Here's Why We're Not At All Concerned With NerdWallet's (NASDAQ:NRDS) Cash Burn Situation

·4 min read

There's no doubt that money can be made by owning shares of unprofitable businesses. For example, although Amazon.com made losses for many years after listing, if you had bought and held the shares since 1999, you would have made a fortune. But while history lauds those rare successes, those that fail are often forgotten; who remembers Pets.com?

So should NerdWallet (NASDAQ:NRDS) shareholders be worried about its cash burn? For the purposes of this article, cash burn is the annual rate at which an unprofitable company spends cash to fund its growth; its negative free cash flow. We'll start by comparing its cash burn with its cash reserves in order to calculate its cash runway.

View our latest analysis for NerdWallet

Does NerdWallet Have A Long Cash Runway?

A cash runway is defined as the length of time it would take a company to run out of money if it kept spending at its current rate of cash burn. As at March 2022, NerdWallet had cash of US$162m and no debt. Looking at the last year, the company burnt through US$14m. That means it had a cash runway of very many years as of March 2022. Importantly, though, analysts think that NerdWallet will reach cashflow breakeven before then. In that case, it may never reach the end of its cash runway. You can see how its cash balance has changed over time in the image below.

debt-equity-history-analysis
debt-equity-history-analysis

How Well Is NerdWallet Growing?

It was fairly positive to see that NerdWallet reduced its cash burn by 23% during the last year. Having said that, the revenue growth of 71% was considerably more inspiring. It seems to be growing nicely. While the past is always worth studying, it is the future that matters most of all. So you might want to take a peek at how much the company is expected to grow in the next few years.

How Hard Would It Be For NerdWallet To Raise More Cash For Growth?

We are certainly impressed with the progress NerdWallet has made over the last year, but it is also worth considering how costly it would be if it wanted to raise more cash to fund faster growth. Generally speaking, a listed business can raise new cash through issuing shares or taking on debt. One of the main advantages held by publicly listed companies is that they can sell shares to investors to raise cash and fund growth. By looking at a company's cash burn relative to its market capitalisation, we gain insight on how much shareholders would be diluted if the company needed to raise enough cash to cover another year's cash burn.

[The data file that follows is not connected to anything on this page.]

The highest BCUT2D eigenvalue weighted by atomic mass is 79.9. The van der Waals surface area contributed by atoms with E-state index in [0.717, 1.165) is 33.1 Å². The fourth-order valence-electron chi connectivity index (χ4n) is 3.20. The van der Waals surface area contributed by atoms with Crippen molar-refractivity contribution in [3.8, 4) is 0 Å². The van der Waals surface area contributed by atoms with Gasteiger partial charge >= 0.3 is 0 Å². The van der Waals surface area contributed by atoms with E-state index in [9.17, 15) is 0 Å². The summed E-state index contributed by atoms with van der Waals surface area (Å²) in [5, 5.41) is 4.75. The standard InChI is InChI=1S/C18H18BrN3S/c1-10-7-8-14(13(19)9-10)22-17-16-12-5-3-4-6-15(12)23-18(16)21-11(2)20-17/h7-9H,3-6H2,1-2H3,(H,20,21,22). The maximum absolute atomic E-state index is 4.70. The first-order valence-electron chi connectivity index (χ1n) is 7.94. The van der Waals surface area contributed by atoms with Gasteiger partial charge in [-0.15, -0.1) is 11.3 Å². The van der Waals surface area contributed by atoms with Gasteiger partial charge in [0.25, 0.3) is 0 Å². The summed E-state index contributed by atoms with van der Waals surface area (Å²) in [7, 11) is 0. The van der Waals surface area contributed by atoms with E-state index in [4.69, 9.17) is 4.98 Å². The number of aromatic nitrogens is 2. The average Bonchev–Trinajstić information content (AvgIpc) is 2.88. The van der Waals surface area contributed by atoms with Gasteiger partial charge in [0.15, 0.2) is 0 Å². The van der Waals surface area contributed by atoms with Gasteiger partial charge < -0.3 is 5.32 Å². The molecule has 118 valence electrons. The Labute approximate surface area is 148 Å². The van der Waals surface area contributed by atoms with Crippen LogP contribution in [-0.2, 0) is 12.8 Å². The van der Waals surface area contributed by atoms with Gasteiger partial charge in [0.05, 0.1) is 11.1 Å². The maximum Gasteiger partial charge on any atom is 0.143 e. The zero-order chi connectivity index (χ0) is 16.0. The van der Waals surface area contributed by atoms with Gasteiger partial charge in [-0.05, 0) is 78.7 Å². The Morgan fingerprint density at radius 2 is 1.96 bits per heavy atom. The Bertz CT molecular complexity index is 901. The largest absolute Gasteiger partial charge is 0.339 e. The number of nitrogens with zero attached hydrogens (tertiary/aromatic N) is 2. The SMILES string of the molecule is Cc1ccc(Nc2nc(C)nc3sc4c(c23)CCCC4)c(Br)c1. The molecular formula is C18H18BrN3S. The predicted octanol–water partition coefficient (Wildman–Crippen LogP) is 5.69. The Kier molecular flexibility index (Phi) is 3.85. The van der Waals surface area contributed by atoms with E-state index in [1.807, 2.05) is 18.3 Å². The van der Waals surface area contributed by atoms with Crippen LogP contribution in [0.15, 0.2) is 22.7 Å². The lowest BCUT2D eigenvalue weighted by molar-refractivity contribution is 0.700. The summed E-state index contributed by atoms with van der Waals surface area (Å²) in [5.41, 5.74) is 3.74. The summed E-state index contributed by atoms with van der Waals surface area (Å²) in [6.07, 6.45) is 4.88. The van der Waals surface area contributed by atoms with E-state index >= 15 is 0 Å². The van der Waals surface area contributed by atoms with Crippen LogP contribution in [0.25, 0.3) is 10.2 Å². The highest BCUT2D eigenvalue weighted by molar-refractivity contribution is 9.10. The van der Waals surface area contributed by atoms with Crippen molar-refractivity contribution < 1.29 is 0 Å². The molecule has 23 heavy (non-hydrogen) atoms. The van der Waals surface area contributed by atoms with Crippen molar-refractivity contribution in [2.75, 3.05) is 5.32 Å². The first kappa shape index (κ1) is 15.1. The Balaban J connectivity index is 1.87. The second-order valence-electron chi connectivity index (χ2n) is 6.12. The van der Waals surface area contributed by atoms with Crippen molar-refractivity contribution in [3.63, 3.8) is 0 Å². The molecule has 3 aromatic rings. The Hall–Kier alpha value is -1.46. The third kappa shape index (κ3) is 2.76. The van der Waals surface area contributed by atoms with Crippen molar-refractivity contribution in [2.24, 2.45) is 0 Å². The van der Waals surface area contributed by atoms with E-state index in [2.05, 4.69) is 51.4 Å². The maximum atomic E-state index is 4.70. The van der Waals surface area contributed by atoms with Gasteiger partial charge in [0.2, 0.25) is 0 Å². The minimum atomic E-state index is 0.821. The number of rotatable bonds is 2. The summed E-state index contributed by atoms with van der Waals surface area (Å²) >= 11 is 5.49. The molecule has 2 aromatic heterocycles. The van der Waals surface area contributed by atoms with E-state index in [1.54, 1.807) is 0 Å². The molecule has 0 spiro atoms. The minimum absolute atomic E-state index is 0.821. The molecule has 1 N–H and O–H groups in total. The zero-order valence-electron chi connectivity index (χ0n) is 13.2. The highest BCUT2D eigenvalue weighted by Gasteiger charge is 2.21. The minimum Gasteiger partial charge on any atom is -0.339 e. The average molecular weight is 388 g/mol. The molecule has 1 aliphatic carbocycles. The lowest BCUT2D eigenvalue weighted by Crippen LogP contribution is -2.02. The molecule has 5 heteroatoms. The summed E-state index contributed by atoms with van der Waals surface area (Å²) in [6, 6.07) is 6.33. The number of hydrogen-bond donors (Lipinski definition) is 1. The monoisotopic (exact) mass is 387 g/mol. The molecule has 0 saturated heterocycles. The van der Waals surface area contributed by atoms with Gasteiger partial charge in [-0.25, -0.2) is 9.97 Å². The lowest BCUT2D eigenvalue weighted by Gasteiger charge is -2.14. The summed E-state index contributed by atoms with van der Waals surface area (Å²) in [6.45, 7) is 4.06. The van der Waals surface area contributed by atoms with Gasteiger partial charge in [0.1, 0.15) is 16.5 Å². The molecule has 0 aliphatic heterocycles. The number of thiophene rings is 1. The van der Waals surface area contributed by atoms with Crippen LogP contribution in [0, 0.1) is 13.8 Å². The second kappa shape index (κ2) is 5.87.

NerdWallet has a market capitalisation of US$761m and burnt through US$14m last year, which is 1.8% of the company's market value. So it could almost certainly just borrow a little to fund another year's growth, or else easily raise the cash by issuing a few shares.

So, Should We Worry About NerdWallet's Cash Burn?

As you can probably tell by now, we're not too worried about NerdWallet's cash burn. In particular, we think its revenue growth stands out as evidence that the company is well on top of its spending. Its cash burn reduction wasn't quite as good, but was still rather encouraging! It's clearly very positive to see that analysts are forecasting the company will break even fairly soon. Taking all the factors in this report into account, we're not at all worried about its cash burn, as the business appears well capitalized to spend as needs be. Readers need to have a sound understanding of business risks before investing in a stock, and we've spotted 1 warning sign for NerdWallet that potential shareholders should take into account before putting money into a stock.

Of course, you might find a fantastic investment by looking elsewhere. So take a peek at this free list of companies insiders are buying, and this list of stocks growth stocks (according to analyst forecasts)

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This article by Simply Wall St is general in nature. We provide commentary based on historical data and analyst forecasts only using an unbiased methodology and our articles are not intended to be financial advice. It does not constitute a recommendation to buy or sell any stock, and does not take account of your objectives, or your financial situation. We aim to bring you long-term focused analysis driven by fundamental data. Note that our analysis may not factor in the latest price-sensitive company announcements or qualitative material. Simply Wall St has no position in any stocks mentioned.

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